In what ways did the author of Hebrews believe that history had reached the last days with the coming of Jesus Christ?

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The author of Hebrews believed that history had reached its apex, its last days, in the coming of Christ. Matter of fact, the first sentence of the book of Hebrews, the letter of Hebrews, better yet, the sermon to the Hebrews, starts out that way, doesn't it? That in, "Long ago, in many portions and in many different ways, God had spoken through the prophets and to the fathers, but now," and then here it is, "in these last days he has spoken in a Son," in his Son, the one who had inherited his own name, the divine name, and he rules and reigns at the right hand. And so, that's the first sentence of the book of Hebrews, really the first four verses, the prologue. And so, this familiar New Testament idea is that the last days had been inaugurated with the coming of Christ, the first advent of Christ and would be consummated at his return. And so, whereas the Old Testament looked towards that day of the Messiah, the age of the Messiah — we see that in something like Joel 2:28-32 — Hebrews says that time is now here. These are the last days because God has now spoken the definitive and final word in his Son. What else does he need to say? What else does he need to do? The redemption that had been anticipated, the redemption that had been promised, has now found its fulfillment, or as Paul would say, it's "Yes" and "Amen" in Christ. You think of something like chapter 10:8, 9 and 10 where he says all of these things in the Old Testament happened, the sacrifice or the temple, and all of these pictures were pointing towards the final day of restoration, this final day of restoration. Or even think of chapter 12 where it says, "Fix your eyes on Christ the author and perfecter of our faith who leads us to that final place, that final eternal city that chapter 12, particularly 22 through 24 refer to – the congregation, the great the presence of God, where Christ is, and the angels, and the great assembly, the festal gathering, that final place – that these are the last days and the only thing left to come is Christ to return and his kingdom be consummated, which has been inaugurated in his first coming in his person and work at the cross.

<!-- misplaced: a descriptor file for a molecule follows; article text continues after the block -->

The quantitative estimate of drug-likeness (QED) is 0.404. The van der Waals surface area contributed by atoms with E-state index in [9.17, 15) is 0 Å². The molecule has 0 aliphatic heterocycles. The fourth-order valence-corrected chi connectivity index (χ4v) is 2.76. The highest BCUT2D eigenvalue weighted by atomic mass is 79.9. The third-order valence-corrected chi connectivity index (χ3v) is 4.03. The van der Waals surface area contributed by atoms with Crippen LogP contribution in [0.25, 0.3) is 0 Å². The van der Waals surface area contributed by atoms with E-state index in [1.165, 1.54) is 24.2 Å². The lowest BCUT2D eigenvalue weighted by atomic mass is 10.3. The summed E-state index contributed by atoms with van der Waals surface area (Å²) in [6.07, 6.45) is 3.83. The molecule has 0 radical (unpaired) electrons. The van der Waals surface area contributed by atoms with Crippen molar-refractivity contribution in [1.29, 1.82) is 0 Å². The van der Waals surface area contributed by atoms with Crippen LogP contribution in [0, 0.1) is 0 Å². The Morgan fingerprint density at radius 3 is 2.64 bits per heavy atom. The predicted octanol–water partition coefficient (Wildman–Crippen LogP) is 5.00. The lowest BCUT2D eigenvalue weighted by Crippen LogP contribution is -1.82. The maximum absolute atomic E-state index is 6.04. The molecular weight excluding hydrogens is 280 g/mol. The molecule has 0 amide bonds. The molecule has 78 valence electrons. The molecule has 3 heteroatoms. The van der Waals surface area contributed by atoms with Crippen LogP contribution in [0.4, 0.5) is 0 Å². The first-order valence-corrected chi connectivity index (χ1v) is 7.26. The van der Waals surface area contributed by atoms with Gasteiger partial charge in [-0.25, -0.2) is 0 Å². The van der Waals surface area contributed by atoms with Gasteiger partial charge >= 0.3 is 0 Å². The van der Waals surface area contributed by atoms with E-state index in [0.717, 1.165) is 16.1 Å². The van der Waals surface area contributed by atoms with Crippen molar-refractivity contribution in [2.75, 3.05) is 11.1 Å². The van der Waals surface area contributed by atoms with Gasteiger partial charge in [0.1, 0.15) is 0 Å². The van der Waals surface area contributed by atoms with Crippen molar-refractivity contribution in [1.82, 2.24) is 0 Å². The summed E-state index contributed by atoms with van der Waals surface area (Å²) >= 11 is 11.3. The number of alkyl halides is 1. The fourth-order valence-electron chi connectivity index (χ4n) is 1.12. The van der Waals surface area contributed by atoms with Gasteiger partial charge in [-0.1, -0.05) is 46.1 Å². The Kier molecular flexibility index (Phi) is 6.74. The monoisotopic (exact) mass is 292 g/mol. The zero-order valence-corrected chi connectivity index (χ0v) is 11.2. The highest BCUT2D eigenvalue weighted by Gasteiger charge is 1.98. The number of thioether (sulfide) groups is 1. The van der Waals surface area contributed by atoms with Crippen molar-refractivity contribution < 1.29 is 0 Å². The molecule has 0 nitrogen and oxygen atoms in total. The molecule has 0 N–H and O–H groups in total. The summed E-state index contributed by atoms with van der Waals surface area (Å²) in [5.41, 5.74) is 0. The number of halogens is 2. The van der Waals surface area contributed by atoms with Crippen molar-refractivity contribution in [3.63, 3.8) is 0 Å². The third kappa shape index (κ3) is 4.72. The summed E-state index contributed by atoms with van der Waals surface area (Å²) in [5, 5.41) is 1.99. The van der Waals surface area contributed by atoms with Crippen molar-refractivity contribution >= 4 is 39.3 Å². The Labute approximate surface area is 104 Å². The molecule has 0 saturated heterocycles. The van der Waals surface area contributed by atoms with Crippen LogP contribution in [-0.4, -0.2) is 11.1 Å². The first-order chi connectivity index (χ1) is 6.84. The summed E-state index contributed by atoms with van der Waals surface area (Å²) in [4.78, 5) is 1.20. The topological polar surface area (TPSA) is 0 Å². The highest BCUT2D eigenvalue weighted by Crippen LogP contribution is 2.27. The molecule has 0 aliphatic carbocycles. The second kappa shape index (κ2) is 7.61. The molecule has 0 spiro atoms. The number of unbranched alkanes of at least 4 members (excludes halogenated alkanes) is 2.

Answer by Dr. Barry Joslin

Dr. Barry Joslin is Associate Professor of Christian Theology and Program Coordinator, Biblical and Theological Studies at Boyce College